approaches are designed to allow an aircraft flying in Instrument Meteorological
Conditions (IMC) to become visual with the airfield and complete a landing.
Each Instrument Approach Procedure has defined minimum altitudes below
which an aircraft is not allowed to descend without visual contact with
the airfield. The Instrument Landing Systems are certificated to 'ILS Category
One' enabling instrument approaches down to a minimum altitude (runway
26) of around 200 feet (subject to pilot/company minima). At the specified
'Decision Height' pilots must be able to continue the approach visually
or commence a missed approach. Automatic landings are not permitted at
Ronaldsway has instrument
approach procedures published for runways 03, 08 & 26. The main instrument
approaches used are the Instrument Landing Systems on runways 08 &
26. Both runways also have non-precision NDB/DME approaches and Surveillance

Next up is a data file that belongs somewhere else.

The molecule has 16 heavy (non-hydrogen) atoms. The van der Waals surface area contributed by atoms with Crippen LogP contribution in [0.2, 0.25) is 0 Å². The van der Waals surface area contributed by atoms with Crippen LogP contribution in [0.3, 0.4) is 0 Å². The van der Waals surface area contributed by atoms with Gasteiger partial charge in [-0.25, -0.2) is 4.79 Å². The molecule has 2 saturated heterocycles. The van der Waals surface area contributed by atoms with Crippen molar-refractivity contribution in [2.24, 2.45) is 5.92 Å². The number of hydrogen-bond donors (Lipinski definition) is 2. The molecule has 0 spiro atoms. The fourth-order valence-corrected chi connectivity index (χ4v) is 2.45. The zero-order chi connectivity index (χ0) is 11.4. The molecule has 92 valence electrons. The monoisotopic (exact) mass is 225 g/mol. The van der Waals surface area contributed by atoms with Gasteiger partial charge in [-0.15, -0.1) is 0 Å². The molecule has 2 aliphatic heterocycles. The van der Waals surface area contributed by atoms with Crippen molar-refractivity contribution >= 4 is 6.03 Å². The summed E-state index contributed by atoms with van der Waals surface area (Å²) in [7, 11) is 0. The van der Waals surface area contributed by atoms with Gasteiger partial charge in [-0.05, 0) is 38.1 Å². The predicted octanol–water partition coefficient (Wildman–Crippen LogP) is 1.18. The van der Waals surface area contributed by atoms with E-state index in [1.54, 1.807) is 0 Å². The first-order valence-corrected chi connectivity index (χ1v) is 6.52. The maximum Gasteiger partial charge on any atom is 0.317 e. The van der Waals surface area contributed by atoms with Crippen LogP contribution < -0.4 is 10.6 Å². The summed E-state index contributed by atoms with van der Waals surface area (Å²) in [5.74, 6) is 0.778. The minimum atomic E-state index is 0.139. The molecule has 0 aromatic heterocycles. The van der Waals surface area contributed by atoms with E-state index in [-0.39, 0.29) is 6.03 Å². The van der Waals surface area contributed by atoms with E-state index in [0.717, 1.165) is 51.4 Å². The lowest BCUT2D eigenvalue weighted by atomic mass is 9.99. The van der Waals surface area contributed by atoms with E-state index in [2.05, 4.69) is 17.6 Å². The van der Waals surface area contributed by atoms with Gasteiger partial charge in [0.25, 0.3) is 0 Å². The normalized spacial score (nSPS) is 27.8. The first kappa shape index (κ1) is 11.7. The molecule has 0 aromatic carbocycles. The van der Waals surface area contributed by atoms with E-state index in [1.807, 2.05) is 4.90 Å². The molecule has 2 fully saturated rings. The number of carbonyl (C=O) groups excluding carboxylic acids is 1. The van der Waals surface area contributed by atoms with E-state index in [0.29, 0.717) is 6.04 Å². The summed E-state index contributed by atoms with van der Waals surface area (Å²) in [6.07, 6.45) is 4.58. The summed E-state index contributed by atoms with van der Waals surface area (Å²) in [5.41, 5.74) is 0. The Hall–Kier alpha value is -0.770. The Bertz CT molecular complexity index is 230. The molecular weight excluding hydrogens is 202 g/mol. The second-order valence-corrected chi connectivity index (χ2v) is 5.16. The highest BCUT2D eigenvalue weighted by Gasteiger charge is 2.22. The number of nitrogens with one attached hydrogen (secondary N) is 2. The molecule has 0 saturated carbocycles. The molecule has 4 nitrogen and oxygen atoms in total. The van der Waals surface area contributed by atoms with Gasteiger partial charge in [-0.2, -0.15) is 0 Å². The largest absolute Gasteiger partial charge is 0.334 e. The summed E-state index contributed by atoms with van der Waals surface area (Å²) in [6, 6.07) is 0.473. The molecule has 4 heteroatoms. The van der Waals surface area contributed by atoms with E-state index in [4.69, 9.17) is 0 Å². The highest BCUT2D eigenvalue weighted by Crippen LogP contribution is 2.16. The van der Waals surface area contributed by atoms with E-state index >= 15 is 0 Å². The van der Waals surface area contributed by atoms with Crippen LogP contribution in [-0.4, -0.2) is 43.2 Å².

Radar Approaches available. Runway 08 also has a VOR/DME approach available,
using the en-route 'IOM' beacon to the west of the airfield. The only instrument
approach available to runway 03 is a Surveillance Radar Approach. There
are no instrument approaches available to runway 21, if required an instrument
approach can be made to another runway followed by visual manoeuvring to
land on runway 21.
CAA Approach Procedure
These give a pilot all
the information required to complete a instrument approach to land, including
the point at which the approach must be discontinued if the airfield is
not sighted. This varies according the aircraft category (based on size
& speed) and the approach type. Pilots will more normally use charts
produced by one of the big commercial companies, e.g. Aerad or Jeppesen.